Leading up to the attack, at least two distinct hacking teams were probing the VPN (Virtual Private Network) servers belonging to the Sands casino. They were attempting brute force attacks to log into the site and take control over user accounts.  The Sands casino’s security teams realized what was happening due to the vast number of failed login attempts. As a result, Sands hardened the application and applied additional levels of security.

However, when Sands doubled down on their VPN’s security, the hackers redirected their attack efforts.  This time, they looked at other assets that the Sands casino ran.  Presumably, the adversaries probed around until five days after the VPN brute force attempt, and the hackers found a test server that the Sands casino ran.  The purpose of the site was to test and review code before it went live and therefore had very few protections compared to the main web application used by the casino.

It was not that the casino did not know the attackers were attempting to breach them; they had no idea where the next attack would come. Because they did not treat their test site the same way they treated their production site, they were compromised. That site then allowed the attackers to pivot using a tool called Mimikatz to reveal usernames and passwords.  The attackers gained access to virtually every digital file within the Sands casino corporate Intranet.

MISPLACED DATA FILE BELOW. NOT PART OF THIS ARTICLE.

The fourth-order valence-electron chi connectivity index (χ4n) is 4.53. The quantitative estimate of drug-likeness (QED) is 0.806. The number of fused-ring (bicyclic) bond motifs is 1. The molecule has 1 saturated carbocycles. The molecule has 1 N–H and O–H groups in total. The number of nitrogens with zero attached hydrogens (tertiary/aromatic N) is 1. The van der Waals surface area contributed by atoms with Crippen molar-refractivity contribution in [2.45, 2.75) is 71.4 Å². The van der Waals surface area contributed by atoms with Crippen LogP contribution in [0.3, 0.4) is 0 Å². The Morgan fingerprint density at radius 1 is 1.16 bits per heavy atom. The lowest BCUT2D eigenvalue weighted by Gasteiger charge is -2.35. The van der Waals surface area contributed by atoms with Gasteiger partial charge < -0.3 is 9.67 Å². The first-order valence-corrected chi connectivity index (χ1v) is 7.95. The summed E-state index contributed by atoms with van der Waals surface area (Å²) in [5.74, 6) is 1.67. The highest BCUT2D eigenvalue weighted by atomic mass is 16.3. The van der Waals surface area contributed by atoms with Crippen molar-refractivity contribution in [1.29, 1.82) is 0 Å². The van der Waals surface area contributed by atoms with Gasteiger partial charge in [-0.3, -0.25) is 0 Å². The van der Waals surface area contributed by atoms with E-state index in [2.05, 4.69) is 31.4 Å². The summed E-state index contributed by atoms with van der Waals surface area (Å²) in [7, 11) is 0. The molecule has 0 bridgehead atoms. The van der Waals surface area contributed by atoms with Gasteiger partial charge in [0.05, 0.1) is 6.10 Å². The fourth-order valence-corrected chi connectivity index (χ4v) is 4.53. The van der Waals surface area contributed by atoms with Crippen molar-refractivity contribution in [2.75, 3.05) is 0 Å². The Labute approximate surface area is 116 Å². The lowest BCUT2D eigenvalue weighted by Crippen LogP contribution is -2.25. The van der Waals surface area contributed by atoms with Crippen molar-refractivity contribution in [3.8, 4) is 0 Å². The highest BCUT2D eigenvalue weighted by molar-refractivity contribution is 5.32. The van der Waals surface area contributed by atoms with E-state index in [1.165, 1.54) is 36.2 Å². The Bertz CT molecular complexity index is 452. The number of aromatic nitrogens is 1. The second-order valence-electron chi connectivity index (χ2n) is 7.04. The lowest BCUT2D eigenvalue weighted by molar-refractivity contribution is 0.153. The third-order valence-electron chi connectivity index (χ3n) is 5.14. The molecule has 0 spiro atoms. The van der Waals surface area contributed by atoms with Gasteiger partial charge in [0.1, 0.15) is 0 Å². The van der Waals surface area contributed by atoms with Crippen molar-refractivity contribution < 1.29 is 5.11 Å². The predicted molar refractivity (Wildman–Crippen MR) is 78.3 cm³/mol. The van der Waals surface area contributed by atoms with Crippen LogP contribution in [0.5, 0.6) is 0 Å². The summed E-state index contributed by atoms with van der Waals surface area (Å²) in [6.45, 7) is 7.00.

Eventually, they got the login credentials for a senior engineer whose access allowed the attackers to access the main gaming company’s servers. Ultimately, on February 10th, 2014, the attackers released a small piece of code that permanently wiped all the computers the hackers had accessed.  This was not a matter of extracting money – this was a vendetta-inspired attack aimed directly at Mr. Adelson’s bottom line.

The attackers won that round in what amounted to a very easily defendable attack against a target that should not have been publicly accessible in the first place.  With the millions of dollars at risk, and the normally strong security posture associated with a casino, there is no doubt that had the security teams known the risk associated with the site, they would have taken proactive measures. But how could they conceivably know the risks if they were not testing it?

If the asset inventory simply misses these critical assets, then you are likely missing a substantial percent of the interesting issues. Therefore, as you analyze the different methods of identification of assets, as we discussed with brute force previously, crawling should be one tool in the toolbox. However, if you or your vendor are using crawling exclusively, then you are likely missing a lot of assets. Crawling should not be used in a vacuum.

Want to talk about the right way to do attack surface management? We’ll show you. Get in touch with us here.


Post by Robert Hansen

March 23, 2021